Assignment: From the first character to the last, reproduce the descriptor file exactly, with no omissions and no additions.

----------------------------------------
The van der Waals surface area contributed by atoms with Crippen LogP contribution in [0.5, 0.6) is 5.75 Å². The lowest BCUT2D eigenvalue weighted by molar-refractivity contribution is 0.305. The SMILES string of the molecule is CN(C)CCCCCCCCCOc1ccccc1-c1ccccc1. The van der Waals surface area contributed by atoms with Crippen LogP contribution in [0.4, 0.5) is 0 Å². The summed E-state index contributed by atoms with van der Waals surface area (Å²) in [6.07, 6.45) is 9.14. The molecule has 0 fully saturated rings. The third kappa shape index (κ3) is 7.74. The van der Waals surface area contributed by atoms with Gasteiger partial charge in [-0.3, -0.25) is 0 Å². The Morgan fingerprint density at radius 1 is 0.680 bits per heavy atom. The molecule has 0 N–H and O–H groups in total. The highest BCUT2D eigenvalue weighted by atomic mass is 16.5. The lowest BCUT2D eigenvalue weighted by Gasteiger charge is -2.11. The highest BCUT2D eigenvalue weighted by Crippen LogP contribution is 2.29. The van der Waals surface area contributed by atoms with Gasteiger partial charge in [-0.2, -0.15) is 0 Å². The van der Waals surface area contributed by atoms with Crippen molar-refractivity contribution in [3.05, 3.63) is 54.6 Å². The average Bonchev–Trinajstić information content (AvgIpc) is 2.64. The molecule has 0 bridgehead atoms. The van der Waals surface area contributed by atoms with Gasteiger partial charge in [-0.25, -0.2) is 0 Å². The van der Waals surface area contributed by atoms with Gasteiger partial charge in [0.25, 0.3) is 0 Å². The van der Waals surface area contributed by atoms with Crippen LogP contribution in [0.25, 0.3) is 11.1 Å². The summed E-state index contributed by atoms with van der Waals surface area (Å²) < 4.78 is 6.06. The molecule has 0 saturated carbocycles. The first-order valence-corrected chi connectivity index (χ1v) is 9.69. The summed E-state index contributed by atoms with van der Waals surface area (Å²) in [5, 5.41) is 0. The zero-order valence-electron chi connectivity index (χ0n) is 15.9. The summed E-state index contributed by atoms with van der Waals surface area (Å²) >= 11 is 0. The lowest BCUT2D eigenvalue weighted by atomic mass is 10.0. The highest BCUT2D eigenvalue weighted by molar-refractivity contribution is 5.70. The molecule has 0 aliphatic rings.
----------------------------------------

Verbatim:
The van der Waals surface area contributed by atoms with Crippen LogP contribution in [0.5, 0.6) is 5.75 Å². The lowest BCUT2D eigenvalue weighted by molar-refractivity contribution is 0.305. The SMILES string of the molecule is CN(C)CCCCCCCCCOc1ccccc1-c1ccccc1. The van der Waals surface area contributed by atoms with Crippen LogP contribution in [0.4, 0.5) is 0 Å². The summed E-state index contributed by atoms with van der Waals surface area (Å²) in [6.07, 6.45) is 9.14. The molecule has 0 fully saturated rings. The third kappa shape index (κ3) is 7.74. The van der Waals surface area contributed by atoms with Gasteiger partial charge in [-0.3, -0.25) is 0 Å². The Morgan fingerprint density at radius 1 is 0.680 bits per heavy atom. The molecule has 0 N–H and O–H groups in total. The highest BCUT2D eigenvalue weighted by atomic mass is 16.5. The lowest BCUT2D eigenvalue weighted by Gasteiger charge is -2.11. The highest BCUT2D eigenvalue weighted by Crippen LogP contribution is 2.29. The van der Waals surface area contributed by atoms with Gasteiger partial charge in [-0.2, -0.15) is 0 Å². The van der Waals surface area contributed by atoms with Crippen molar-refractivity contribution in [3.05, 3.63) is 54.6 Å². The average Bonchev–Trinajstić information content (AvgIpc) is 2.64. The molecule has 0 bridgehead atoms. The van der Waals surface area contributed by atoms with Gasteiger partial charge in [-0.25, -0.2) is 0 Å². The van der Waals surface area contributed by atoms with Gasteiger partial charge in [0.25, 0.3) is 0 Å². The van der Waals surface area contributed by atoms with Crippen LogP contribution in [0.25, 0.3) is 11.1 Å². The summed E-state index contributed by atoms with van der Waals surface area (Å²) < 4.78 is 6.06. The molecule has 0 saturated carbocycles. The first-order valence-corrected chi connectivity index (χ1v) is 9.69. The summed E-state index contributed by atoms with van der Waals surface area (Å²) in [5, 5.41) is 0. The zero-order valence-electron chi connectivity index (χ0n) is 15.9. The summed E-state index contributed by atoms with van der Waals surface area (Å²) >= 11 is 0. The lowest BCUT2D eigenvalue weighted by atomic mass is 10.0. The highest BCUT2D eigenvalue weighted by molar-refractivity contribution is 5.70. The molecule has 0 aliphatic rings.